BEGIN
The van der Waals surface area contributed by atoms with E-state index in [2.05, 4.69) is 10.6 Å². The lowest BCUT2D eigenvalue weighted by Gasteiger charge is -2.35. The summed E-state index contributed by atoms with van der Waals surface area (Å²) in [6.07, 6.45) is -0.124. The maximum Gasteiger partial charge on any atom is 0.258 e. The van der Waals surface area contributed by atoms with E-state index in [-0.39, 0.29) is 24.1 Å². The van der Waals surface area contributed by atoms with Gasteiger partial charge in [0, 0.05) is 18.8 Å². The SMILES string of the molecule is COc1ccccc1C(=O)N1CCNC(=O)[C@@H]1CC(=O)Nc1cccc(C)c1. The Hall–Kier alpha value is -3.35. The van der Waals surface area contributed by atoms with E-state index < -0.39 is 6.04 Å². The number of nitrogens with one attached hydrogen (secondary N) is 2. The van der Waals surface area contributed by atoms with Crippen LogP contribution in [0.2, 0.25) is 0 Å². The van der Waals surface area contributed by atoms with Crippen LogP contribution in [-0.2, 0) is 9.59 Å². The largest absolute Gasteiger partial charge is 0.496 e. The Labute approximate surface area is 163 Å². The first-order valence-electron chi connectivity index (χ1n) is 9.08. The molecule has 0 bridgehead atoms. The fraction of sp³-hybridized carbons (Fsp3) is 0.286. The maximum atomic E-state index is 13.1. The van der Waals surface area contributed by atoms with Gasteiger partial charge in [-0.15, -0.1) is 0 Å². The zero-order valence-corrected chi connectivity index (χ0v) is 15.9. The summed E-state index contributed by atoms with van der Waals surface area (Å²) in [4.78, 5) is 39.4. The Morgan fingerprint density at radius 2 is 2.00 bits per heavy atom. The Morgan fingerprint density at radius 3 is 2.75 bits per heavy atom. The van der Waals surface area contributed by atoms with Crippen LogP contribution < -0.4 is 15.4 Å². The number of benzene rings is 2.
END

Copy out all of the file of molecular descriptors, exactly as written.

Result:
The van der Waals surface area contributed by atoms with E-state index in [2.05, 4.69) is 10.6 Å². The lowest BCUT2D eigenvalue weighted by Gasteiger charge is -2.35. The summed E-state index contributed by atoms with van der Waals surface area (Å²) in [6.07, 6.45) is -0.124. The maximum Gasteiger partial charge on any atom is 0.258 e. The van der Waals surface area contributed by atoms with E-state index in [-0.39, 0.29) is 24.1 Å². The van der Waals surface area contributed by atoms with Gasteiger partial charge in [0, 0.05) is 18.8 Å². The SMILES string of the molecule is COc1ccccc1C(=O)N1CCNC(=O)[C@@H]1CC(=O)Nc1cccc(C)c1. The Hall–Kier alpha value is -3.35. The van der Waals surface area contributed by atoms with E-state index < -0.39 is 6.04 Å². The number of nitrogens with one attached hydrogen (secondary N) is 2. The van der Waals surface area contributed by atoms with Crippen LogP contribution in [0.2, 0.25) is 0 Å². The van der Waals surface area contributed by atoms with Crippen LogP contribution in [-0.2, 0) is 9.59 Å². The largest absolute Gasteiger partial charge is 0.496 e. The Labute approximate surface area is 163 Å². The first-order valence-electron chi connectivity index (χ1n) is 9.08. The molecule has 0 bridgehead atoms. The fraction of sp³-hybridized carbons (Fsp3) is 0.286. The maximum atomic E-state index is 13.1. The van der Waals surface area contributed by atoms with Gasteiger partial charge in [-0.15, -0.1) is 0 Å². The zero-order valence-corrected chi connectivity index (χ0v) is 15.9. The summed E-state index contributed by atoms with van der Waals surface area (Å²) in [4.78, 5) is 39.4. The Morgan fingerprint density at radius 2 is 2.00 bits per heavy atom. The Morgan fingerprint density at radius 3 is 2.75 bits per heavy atom. The van der Waals surface area contributed by atoms with Crippen LogP contribution < -0.4 is 15.4 Å². The number of benzene rings is 2.